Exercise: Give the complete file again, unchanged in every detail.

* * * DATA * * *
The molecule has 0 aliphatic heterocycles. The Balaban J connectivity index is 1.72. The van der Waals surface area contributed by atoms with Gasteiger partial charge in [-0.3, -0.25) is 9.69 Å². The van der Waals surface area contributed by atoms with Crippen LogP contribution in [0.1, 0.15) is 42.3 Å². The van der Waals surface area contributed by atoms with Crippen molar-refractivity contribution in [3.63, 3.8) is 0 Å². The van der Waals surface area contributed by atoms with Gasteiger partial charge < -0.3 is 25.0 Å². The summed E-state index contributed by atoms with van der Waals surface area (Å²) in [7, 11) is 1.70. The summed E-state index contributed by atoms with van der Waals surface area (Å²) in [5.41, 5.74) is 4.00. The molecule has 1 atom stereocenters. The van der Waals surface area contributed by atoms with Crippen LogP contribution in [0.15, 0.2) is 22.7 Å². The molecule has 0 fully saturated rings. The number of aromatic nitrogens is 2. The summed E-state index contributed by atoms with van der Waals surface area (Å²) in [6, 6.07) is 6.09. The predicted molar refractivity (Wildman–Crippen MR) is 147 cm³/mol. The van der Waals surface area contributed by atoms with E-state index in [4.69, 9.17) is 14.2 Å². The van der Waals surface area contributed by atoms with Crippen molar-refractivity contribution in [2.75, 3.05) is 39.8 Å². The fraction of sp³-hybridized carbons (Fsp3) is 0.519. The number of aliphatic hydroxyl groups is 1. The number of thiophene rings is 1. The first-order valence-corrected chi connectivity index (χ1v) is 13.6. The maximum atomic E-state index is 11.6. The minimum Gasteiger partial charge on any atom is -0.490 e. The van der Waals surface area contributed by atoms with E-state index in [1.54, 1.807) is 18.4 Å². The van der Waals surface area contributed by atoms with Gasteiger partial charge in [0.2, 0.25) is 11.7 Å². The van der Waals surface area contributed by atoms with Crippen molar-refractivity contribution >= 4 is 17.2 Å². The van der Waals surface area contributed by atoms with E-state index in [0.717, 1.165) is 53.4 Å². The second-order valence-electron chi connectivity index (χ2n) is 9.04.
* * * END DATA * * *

The molecule has 0 aliphatic heterocycles. The Balaban J connectivity index is 1.72. The van der Waals surface area contributed by atoms with Gasteiger partial charge in [-0.3, -0.25) is 9.69 Å². The van der Waals surface area contributed by atoms with Crippen LogP contribution in [0.1, 0.15) is 42.3 Å². The van der Waals surface area contributed by atoms with Crippen molar-refractivity contribution in [3.63, 3.8) is 0 Å². The van der Waals surface area contributed by atoms with Gasteiger partial charge < -0.3 is 25.0 Å². The summed E-state index contributed by atoms with van der Waals surface area (Å²) in [7, 11) is 1.70. The summed E-state index contributed by atoms with van der Waals surface area (Å²) in [5.41, 5.74) is 4.00. The molecule has 1 atom stereocenters. The van der Waals surface area contributed by atoms with Crippen LogP contribution in [0.15, 0.2) is 22.7 Å². The molecule has 0 fully saturated rings. The number of aromatic nitrogens is 2. The summed E-state index contributed by atoms with van der Waals surface area (Å²) in [6, 6.07) is 6.09. The predicted molar refractivity (Wildman–Crippen MR) is 147 cm³/mol. The van der Waals surface area contributed by atoms with E-state index in [4.69, 9.17) is 14.2 Å². The van der Waals surface area contributed by atoms with Crippen molar-refractivity contribution in [2.75, 3.05) is 39.8 Å². The fraction of sp³-hybridized carbons (Fsp3) is 0.519. The number of aliphatic hydroxyl groups is 1. The number of thiophene rings is 1. The first-order valence-corrected chi connectivity index (χ1v) is 13.6. The maximum atomic E-state index is 11.6. The minimum Gasteiger partial charge on any atom is -0.490 e. The van der Waals surface area contributed by atoms with E-state index in [1.54, 1.807) is 18.4 Å². The van der Waals surface area contributed by atoms with Gasteiger partial charge in [0.2, 0.25) is 11.7 Å². The van der Waals surface area contributed by atoms with Crippen molar-refractivity contribution >= 4 is 17.2 Å². The van der Waals surface area contributed by atoms with E-state index in [0.717, 1.165) is 53.4 Å². The second-order valence-electron chi connectivity index (χ2n) is 9.04.